29 Mar 2019

Fewer freedom camping problems in South Island this summer - authorities

6:30 pm on 29 March 2019

Authorities around the South Island are saying this summer has been the best yet for freedom camping - with improvements in behaviour and central government support.

Freedom camping

Freedom camping Photo: RNZ

But those at the coal face are not convinced. And many of the island's pressure points remain under strain.

Last summer tempers frayed around the south as communities came under the strain of thousands of freedom campers.

Communities such as Queenstown, Nelson, the West Coast, and Mackenzie District could not cope with the volume of visitors needing facilities in comparison to their relatively small number of ratepayers.

But after an education campaign targeted at visitors, a tightening of regimes around the South Island and the government stumping up more than $8 million to help local councils in both islands - Queenstown Lakes Mayor Jim Boult said things were improving.

"[It's been] much, much better than previous seasons, in particular the past two seasons," he said.

"Complaints from locals about freedom camping issues have dropped dramatically and that's a very good yardstick to judge by."

The council introduced hubs in Queenstown and Wanaka, and introduced rules which allowed them to clamp non-compliant freedom campers - a measure turned to 31 times over the summer.

Throughout the South Island 2490 infringements were issued, with 60 percent of those in the Queenstown Lakes District.

That was unsurprising considering about 11,000 campervans had been through the district's hubs this summer, Mr Boult said.

"You've got to take into account we are the prime tourism area in New Zealand, let alone the South Island, so naturally we are going to have our share of people that don't do the right thing.

"Doesn't matter how good the messaging is, there's always going to be some people that don't know the rules or don't want to follow the rules."

Westland District Mayor Bruce Smith said the introduction of a freedom camping bylaw had improved things in the area.

"The bylaw itself has worked extremely well from my observation," Mr Smith said.

"There's been a positive response [from residents] in relation to the bylaw and a very negative response in relation to the sites that we've set up. The public have been not comfortable or happy at all with that approach and neither have the accommodation providers who believe that they've missed out."

Mr Smith said he had a lot of sympathy for accommodation providers and his preference was for central government to ban freedom camping nationally unless territorial authorities decided to allow it within their districts.

That view was supported by Lake Hawea farmer and camping ground operator, Richard Burdon.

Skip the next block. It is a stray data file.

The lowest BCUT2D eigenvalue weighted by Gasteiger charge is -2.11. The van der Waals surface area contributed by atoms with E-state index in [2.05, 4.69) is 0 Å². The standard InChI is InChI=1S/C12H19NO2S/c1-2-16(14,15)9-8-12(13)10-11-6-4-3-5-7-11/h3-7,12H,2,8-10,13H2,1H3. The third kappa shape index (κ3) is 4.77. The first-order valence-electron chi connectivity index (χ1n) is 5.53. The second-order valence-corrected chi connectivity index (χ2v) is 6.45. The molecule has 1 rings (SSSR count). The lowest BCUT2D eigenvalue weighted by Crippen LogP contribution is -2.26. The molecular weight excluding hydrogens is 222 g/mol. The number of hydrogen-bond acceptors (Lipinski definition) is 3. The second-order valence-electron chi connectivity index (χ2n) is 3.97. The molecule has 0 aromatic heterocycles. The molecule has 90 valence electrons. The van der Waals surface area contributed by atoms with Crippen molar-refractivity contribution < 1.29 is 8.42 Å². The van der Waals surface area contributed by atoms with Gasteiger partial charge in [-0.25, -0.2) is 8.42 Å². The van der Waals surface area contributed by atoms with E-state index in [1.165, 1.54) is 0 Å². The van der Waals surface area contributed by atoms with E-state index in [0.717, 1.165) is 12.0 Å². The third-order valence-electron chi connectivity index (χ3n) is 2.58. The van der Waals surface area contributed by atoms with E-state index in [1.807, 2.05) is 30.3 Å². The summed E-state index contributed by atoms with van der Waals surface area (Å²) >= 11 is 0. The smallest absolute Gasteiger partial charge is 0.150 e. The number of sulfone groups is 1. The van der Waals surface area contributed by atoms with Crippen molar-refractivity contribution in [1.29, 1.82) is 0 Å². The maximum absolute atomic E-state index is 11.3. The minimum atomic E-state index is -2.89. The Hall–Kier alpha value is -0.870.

He was among a group of Lake Hawea residents who took things into their own hands when freedom camping got out of control at Craig Burn - an area where camping is banned.

"Tourism numbers keep growing in New Zealand and, even though the council have set some of these hubs up, I haven't met a New Zealander who's proud of the hubs and we're all sick of freedom campers.

"They're free loading on New Zealand's economy and they're also destroying our environment which is the key thing that brings tourists to New Zealand. I think we're killing the golden goose."

Councils should be supporting local camping grounds and directing campers towards them, Mr Burdon said.

Tourism Industry Aotearoa's advocacy manager, Steve Hanrahan, said the targeted funding provided by the government last year had been effective.

"There's been significant improvements on previous years in the management of freedom camping. There was a big investment from central government into supporting local government in managing freedom camping issues and I think we are seeing the benefits of that investment during the summer."

Tourism Industry Aotearoa wanted to see consistent investment from central government into alleviating the pressure created by freedom camping going forward.

Freedom camping bylaw fines issued in the South Island between December 2018 and February 2019.

  • Tasman District - 218 fines issued
  • Nelson City - 139 fines issued
  • Marlborough District - 48 fines issued
  • Buller District - 1 fine issued
  • Grey District - 87 fines issued
  • Westland District - 27 fines issued
  • Kaikōura District - No bylaw in place
  • Hurunui District - 3 fines issued
  • Waimakariri District - No bylaw in place
  • Christchurch City - 128 fines issued
  • Selwyn District - No bylaw in place
  • Ashburton District - No bylaw in place
  • Timaru District - No bylaw in place
  • Mackenzie District - 36 fines issued
  • Waimate District - No bylaw in place
  • Waitaki District - 0 fines issued
  • Central Otago District - No bylaw in place
  • Queenstown Lakes District - 1505 fines issued and 31 vehicles clamped
  • Dunedin City - 249 fines issued
  • Clutha District - 1 fine issued
  • Southland District - 48 fines issued
  • Gore District - No bylaw in place
  • Invercargill District - No bylaw in place